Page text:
http://www.defensivecarry.com/vbull...sion/102850-my-self-defense-class-tussle.html

    Sounds like you're doing great so far. Hang in there -- you've got years to go :).
     
  19. CoRoMo

    CoRoMo Member

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    Ah, parenthood. What did I get myself into. I'm glad I read this thread.
     
  20. WNC Seabee

    WNC Seabee Member

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    ummmm....what?

    Don't know if this just came out wrong, but I get my "quality time" when the kids don't need watching, i.e., after they're in bed. :D

    We're starting to work on this stuff with my 3 year old. I don't think you can start early enough.
     
  21. LoneCoon

    LoneCoon Member

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    Showering together saves money.

    To bring it back on topic, good on you for keeping your daughter smart.
     
  22. docnyt

    docnyt Member

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    Gotta love this philosophy!

    Great job, OP. Sounds like you got somebody special in a 5-year-old bundle.
     
  23. rbernie
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    rbernie Contributing Member

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    Agreed, although you clearly have to be careful to make sure that the message is digestible by the child (as the OP demonstrates).

    In my household, we started the kids off with simple rules and no ambiguity - never answer the phone or open an outside door without prior permission of an adult no matter what. Once the kids grew to the point where we could start the 'stranger danger' dialogs and begin to impart the notion of OPSEC about household items and issues, the rules could be nuanced to allow for some judgment to be exercised by the kids (under controlled circumstances).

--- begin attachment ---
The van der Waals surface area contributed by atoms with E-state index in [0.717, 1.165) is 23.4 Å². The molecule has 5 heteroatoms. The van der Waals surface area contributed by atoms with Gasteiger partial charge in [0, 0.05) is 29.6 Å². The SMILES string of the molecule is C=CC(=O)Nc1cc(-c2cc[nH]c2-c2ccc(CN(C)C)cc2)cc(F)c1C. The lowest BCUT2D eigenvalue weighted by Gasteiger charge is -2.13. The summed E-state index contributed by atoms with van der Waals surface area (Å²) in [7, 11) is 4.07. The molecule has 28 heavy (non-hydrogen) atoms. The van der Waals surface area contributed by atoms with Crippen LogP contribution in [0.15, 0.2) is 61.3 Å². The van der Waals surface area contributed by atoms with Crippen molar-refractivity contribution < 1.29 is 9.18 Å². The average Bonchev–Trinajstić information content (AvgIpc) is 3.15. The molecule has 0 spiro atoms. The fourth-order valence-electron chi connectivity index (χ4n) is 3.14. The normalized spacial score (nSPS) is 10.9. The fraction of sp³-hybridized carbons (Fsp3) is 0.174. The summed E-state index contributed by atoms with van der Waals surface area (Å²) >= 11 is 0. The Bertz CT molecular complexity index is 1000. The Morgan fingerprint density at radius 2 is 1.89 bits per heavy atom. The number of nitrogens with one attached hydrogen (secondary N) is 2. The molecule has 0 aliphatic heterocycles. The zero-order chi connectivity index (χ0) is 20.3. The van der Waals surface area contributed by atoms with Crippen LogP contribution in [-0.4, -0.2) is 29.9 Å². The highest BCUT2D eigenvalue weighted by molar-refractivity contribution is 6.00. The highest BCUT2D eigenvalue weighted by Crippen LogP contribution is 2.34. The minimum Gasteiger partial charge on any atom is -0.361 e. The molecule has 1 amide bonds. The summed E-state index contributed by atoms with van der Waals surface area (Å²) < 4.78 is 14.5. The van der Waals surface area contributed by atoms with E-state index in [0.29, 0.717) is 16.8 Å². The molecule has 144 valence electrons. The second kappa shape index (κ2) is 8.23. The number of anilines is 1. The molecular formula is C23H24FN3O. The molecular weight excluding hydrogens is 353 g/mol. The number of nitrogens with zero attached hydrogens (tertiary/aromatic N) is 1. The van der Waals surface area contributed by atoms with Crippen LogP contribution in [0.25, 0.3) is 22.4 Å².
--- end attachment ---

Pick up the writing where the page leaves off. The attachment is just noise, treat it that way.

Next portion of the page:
For some reason, answering the door and the phone are Really Big Responsibilities in the eyes of a young child. It's almost as if the doorbell and the phone ringer are the equivalent of wrapped gifts - surprises just waiting to be opened -and the kids simply want to be The One To Open The Present.

    You really have to watch how your kids react to strangers to know how best to structure the lessons and rules. Some kids are naturally suspicious of anyone (my youngest), others are cautious but completely let down their guard when they hear their name (my oldest), and some (my middle child) are completely without a notion that not everybody that they meet is their new best friend.
     
  24. Mp7

    Mp7 Member

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    no advice to be given.
    You seem to be doing alright in every aspect.

    Another vote on you owe her some
    icecream. :)

    Mindset is essential.
    With a kid its
    1. Mindset
    2. Scream, run , contact adults.

    ... as an adult
    mindset, skillset, toolset set in.

    IMHO giving kids access to a martial arts class
    is a very good way of furthering this social skill.
     
  25. rbohm

    rbohm Member

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    :cool:the toughest thing to do is teach a young child the right thing to do in each situation. no matter how hard you try you just cant teach what takes years to learn. you have taught your daughter well, and she applied those lessons nicely. it sounds like she will grow up to be a fine young lady that you can be proud of.